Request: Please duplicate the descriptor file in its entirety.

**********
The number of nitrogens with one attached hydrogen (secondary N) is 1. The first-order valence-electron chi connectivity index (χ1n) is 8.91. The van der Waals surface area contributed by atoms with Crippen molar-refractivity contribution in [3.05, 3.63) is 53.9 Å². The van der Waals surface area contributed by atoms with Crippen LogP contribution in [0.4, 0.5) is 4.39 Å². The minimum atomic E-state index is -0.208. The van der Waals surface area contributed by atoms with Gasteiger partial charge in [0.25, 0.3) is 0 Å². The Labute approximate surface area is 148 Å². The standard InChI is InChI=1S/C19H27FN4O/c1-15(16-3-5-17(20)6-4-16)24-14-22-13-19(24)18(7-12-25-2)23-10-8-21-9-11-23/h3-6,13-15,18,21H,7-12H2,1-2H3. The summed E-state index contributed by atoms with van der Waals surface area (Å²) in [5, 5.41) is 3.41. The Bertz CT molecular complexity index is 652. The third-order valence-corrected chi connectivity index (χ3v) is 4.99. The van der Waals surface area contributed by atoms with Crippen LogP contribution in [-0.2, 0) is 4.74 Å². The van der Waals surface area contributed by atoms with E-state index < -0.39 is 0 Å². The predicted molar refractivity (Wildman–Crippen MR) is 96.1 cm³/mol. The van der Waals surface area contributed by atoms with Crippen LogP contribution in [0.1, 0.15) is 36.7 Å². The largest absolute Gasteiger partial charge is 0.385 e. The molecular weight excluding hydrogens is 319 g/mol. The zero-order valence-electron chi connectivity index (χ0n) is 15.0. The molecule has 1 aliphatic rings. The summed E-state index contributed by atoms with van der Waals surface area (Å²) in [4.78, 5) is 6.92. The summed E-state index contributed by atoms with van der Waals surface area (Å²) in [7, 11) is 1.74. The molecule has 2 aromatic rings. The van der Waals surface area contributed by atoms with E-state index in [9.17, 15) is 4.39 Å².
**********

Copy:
The number of nitrogens with one attached hydrogen (secondary N) is 1. The first-order valence-electron chi connectivity index (χ1n) is 8.91. The van der Waals surface area contributed by atoms with Crippen molar-refractivity contribution in [3.05, 3.63) is 53.9 Å². The van der Waals surface area contributed by atoms with Crippen LogP contribution in [0.4, 0.5) is 4.39 Å². The minimum atomic E-state index is -0.208. The van der Waals surface area contributed by atoms with Gasteiger partial charge in [0.25, 0.3) is 0 Å². The Labute approximate surface area is 148 Å². The standard InChI is InChI=1S/C19H27FN4O/c1-15(16-3-5-17(20)6-4-16)24-14-22-13-19(24)18(7-12-25-2)23-10-8-21-9-11-23/h3-6,13-15,18,21H,7-12H2,1-2H3. The summed E-state index contributed by atoms with van der Waals surface area (Å²) in [5, 5.41) is 3.41. The Bertz CT molecular complexity index is 652. The third-order valence-corrected chi connectivity index (χ3v) is 4.99. The van der Waals surface area contributed by atoms with Crippen LogP contribution in [-0.2, 0) is 4.74 Å². The van der Waals surface area contributed by atoms with E-state index < -0.39 is 0 Å². The predicted molar refractivity (Wildman–Crippen MR) is 96.1 cm³/mol. The van der Waals surface area contributed by atoms with Crippen LogP contribution in [0.1, 0.15) is 36.7 Å². The largest absolute Gasteiger partial charge is 0.385 e. The molecular weight excluding hydrogens is 319 g/mol. The zero-order valence-electron chi connectivity index (χ0n) is 15.0. The molecule has 1 aliphatic rings. The summed E-state index contributed by atoms with van der Waals surface area (Å²) in [4.78, 5) is 6.92. The summed E-state index contributed by atoms with van der Waals surface area (Å²) in [7, 11) is 1.74. The molecule has 2 aromatic rings. The van der Waals surface area contributed by atoms with E-state index in [9.17, 15) is 4.39 Å².